Belfast Telegraph

£2m backing for coal waste pellets firm Silform

Allen Martin, partner Kernel Capital; Ken Flockhart, CEO Silform; Mervyn McCall, chairman Silform, and Paul McClurg, Bank of Ireland
Allen Martin, partner Kernel Capital; Ken Flockhart, CEO Silform; Mervyn McCall, chairman Silform, and Paul McClurg, Bank of Ireland
Margaret Canning

By Margaret Canning

A venture capital fund has announced a £2m investment in a company which converts coal waste into pellets for industry.

Silform, which has an operation in Co Tyrone, has received the funding from Bank of Ireland's Kernel Capital with private investors.

The business, which is led by Ken Flockhart, converts coal waste deposits into pellets which it says have economic value. 

The funding will be used to get its plant in Ballygawley up and running. The business has 10 staff. It's now working on developing a coal pellet which can be used as in the steel industry, as well as a biocoal which can burn for longer than wood biomass pellets.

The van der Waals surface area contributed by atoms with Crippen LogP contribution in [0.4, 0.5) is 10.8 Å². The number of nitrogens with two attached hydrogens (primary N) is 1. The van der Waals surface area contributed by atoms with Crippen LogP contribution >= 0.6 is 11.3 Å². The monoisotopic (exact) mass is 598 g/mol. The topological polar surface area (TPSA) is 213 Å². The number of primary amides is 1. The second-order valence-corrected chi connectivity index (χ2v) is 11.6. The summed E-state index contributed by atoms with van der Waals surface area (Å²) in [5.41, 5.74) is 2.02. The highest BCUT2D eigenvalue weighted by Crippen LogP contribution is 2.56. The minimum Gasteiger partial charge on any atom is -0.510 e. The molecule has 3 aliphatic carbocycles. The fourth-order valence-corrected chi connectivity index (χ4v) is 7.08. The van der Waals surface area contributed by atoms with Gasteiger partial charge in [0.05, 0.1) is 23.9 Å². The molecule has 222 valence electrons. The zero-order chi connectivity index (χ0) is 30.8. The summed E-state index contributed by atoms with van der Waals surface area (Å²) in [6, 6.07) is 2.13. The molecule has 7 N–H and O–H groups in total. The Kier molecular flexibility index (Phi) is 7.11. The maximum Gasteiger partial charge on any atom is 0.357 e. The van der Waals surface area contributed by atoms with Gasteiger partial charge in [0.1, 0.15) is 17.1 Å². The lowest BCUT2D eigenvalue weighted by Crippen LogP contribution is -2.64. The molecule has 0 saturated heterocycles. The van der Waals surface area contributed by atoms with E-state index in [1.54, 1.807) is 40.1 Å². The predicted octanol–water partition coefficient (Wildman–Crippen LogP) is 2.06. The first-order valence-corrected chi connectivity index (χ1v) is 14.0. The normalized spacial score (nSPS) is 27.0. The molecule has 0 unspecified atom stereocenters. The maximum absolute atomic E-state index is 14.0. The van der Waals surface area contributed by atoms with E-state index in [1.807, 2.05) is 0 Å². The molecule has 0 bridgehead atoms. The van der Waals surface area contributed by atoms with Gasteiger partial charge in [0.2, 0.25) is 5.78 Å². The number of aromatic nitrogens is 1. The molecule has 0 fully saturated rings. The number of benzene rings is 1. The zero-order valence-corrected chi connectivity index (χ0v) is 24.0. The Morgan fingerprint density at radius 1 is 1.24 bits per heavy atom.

Allen Martin, partner at Kernel Capital, said it was pleased to continue its support of Silform.

"Following on from our initial investment, the company has successfully developed and patented innovative technology that has the potential to deliver significant environmental and economic returns," he said.

Paul McClurg, head of business banking in Belfast for Bank of Ireland, said the fund would help Silform sell its products: "The establishment of the pilot plant locally in Northern Ireland has massive potential to deliver a positive global environmental impact and transform industrial fuel usage and waste."

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Company chairman Mervyn McCall has also invested. He said: "Having worked with Ken and Silform Technologies for the last three years, I see the significant impact this technology could have not just locally, but also on a global scale across a number of industries, and indeed the environment.

"This funding marks a major milestone for the company which can now look to developing the technology further and enhancing the solution for specific markets."

Belfast Telegraph

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